Workers at the large government hospital began their strike last Friday (September 9), and still no resolution has been reached.
Tsoleli Mosikili, head of communication for Monapo Hospital, said there were several reasons for the strike action. These included the fact that kitchen and security staff were insourced, a general staff shortage, unpaid overtime worked, demands for more fulltime staff to be permanently appointed, the removal of expensive mobile toilets and complaints against the appointment of Buthelezi Ambulances which are suspected to have been acquired irregularly.
He said the strike had been co-ordinated by the National Health, Education and Allied Workers Union (Nehawu), and was continuing.
Only about 30 percent of staff were on duty on Wednesday, and patients in critical condition had been moved to other hospitals.
Patients at Monapo Hospital were battling as they were not receiving enough food as kitchen staff had joined the strike. Toilets were not being properly cleaned and sanitation was becoming an issue.
“It’s a sad situation. Our lives depend on nurses and now there are no nurses around to help us, we don’t know what to expect next,” said one patient.
It’s a sad situation. Our lives depend on nurses and now there are no nurses around to help us, we don’t know what to expect next.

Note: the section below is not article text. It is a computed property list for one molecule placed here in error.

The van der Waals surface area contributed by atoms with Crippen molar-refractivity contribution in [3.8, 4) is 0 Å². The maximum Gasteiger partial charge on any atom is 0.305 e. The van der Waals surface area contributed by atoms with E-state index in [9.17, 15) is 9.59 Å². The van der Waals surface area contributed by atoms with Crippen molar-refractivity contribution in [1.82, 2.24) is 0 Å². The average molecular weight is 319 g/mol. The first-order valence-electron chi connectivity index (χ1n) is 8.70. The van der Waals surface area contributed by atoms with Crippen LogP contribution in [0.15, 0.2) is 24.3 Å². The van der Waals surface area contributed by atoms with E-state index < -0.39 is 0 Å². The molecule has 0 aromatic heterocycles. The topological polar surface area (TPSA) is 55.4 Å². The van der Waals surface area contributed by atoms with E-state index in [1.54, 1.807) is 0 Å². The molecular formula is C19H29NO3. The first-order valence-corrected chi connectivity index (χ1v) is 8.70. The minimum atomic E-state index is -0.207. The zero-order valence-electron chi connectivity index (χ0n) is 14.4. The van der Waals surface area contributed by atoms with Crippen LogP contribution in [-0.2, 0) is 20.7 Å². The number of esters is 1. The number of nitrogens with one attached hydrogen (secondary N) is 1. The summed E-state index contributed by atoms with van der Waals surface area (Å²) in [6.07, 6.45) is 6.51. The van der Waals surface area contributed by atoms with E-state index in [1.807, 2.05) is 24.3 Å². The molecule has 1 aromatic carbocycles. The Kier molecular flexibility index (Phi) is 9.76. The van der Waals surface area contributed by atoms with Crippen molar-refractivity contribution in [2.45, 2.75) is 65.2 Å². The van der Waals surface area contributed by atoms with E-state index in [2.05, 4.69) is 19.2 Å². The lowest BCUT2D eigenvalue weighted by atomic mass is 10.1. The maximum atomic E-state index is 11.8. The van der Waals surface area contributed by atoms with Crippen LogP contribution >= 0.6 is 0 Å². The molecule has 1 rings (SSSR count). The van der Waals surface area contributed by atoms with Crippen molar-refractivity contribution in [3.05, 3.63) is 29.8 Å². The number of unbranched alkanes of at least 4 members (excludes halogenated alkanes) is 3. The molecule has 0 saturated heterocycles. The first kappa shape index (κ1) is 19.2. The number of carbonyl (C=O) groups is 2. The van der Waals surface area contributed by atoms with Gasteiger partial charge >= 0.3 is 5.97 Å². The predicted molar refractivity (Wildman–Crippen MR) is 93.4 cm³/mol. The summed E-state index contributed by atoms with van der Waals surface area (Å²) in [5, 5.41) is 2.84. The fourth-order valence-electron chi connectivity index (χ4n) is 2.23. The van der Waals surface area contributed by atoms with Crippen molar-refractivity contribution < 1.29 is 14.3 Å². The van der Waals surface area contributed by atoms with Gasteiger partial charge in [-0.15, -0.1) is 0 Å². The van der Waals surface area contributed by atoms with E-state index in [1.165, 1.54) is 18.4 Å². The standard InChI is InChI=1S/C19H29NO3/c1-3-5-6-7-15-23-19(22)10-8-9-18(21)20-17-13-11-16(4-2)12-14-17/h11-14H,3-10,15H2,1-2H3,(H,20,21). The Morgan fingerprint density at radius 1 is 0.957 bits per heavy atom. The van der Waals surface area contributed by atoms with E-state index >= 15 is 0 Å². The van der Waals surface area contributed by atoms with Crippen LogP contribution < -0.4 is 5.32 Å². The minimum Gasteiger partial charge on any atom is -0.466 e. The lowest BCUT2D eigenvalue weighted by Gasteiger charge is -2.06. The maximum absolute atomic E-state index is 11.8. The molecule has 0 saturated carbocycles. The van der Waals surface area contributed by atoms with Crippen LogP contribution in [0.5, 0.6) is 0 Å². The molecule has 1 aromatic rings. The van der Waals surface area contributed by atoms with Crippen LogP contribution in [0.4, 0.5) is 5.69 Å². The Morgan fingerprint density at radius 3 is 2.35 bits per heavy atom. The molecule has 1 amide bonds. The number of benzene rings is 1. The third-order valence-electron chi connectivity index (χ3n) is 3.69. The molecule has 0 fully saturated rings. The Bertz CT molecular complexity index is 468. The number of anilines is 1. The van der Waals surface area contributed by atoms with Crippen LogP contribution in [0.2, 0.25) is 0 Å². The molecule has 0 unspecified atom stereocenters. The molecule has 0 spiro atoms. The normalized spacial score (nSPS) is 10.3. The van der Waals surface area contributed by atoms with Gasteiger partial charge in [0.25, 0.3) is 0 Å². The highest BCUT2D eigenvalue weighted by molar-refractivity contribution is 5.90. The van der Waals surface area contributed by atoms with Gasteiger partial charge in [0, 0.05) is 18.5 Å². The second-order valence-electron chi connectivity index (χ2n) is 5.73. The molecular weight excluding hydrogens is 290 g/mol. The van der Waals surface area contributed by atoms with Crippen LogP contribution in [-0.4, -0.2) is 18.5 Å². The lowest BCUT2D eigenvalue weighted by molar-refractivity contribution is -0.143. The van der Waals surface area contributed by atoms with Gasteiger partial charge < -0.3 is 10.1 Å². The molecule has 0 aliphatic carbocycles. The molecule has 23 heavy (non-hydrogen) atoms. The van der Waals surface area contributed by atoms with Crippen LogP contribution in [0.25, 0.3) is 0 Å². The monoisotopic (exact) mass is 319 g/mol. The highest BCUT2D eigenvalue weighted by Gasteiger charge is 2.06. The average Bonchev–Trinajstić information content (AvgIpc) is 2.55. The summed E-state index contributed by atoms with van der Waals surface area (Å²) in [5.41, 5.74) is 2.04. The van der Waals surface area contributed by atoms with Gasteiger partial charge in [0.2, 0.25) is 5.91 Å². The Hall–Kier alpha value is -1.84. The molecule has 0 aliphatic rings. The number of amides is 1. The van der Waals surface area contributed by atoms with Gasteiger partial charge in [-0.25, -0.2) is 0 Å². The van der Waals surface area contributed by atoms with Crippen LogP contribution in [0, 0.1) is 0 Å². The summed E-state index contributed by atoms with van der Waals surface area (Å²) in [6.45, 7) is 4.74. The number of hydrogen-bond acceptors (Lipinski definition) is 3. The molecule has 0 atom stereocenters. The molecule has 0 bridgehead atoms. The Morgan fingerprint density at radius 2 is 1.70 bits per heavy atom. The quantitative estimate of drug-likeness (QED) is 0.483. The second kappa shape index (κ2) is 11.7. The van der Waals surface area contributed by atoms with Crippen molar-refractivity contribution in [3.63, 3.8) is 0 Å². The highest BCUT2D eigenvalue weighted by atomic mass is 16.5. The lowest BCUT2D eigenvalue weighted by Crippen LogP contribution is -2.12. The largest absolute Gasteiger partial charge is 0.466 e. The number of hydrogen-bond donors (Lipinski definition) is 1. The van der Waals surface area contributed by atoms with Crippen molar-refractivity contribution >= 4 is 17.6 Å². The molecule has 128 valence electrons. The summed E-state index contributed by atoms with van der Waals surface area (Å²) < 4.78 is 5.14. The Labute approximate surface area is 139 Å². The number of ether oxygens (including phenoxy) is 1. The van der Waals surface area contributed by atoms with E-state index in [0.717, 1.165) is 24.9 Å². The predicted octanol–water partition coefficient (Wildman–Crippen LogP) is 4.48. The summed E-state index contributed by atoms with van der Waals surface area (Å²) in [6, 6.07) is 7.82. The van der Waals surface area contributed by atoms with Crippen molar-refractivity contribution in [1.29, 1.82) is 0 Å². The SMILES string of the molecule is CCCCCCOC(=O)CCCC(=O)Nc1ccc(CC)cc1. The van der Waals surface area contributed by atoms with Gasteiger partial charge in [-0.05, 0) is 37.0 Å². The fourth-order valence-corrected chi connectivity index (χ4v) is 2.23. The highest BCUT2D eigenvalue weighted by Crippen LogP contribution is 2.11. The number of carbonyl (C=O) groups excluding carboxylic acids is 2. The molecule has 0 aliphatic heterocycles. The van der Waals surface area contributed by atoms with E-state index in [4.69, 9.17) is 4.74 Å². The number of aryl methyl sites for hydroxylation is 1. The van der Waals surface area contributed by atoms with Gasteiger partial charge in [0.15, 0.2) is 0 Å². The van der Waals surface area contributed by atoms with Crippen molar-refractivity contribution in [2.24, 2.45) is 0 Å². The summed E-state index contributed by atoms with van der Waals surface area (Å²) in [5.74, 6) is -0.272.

Nurses and doctors who have worked up to 16 hours on a shift have only been paid for 10 hours.
“We do have a shortage of staff,” Mosikili said, explaining that these were due to issues like staff being transferred to other hospitals, some going on pension and some dying.
Mosikili said the hospital was anxious to see all the challenges raised by the union resolved, and called on staff to return to work while negotiations continued.
“People should come to work because this is not about us, but our patients. Workers need to remember the pledge they took and stick to it,” he said.
No nurses, cleaners or porters
Sibongile Mtimkulu, CEO of Manapo Hospital, said there were currently no nurses, no cleaners and no porters available to transport patients. No emergencies could be handled, the hospital was dirty and about 70% of staff had failed to report for duty, she said. This was despite a request by health officials for staff to report to work.
Nehawu regional secretary Maurice Mopeli said workers would continue striking until their demands were adequately met.
Three other hospitals in the region – Elizabeth Ross, Thebe and Dihlabeng Hospital – have also threatened to strike.
An edited version of this story appeared in The Star.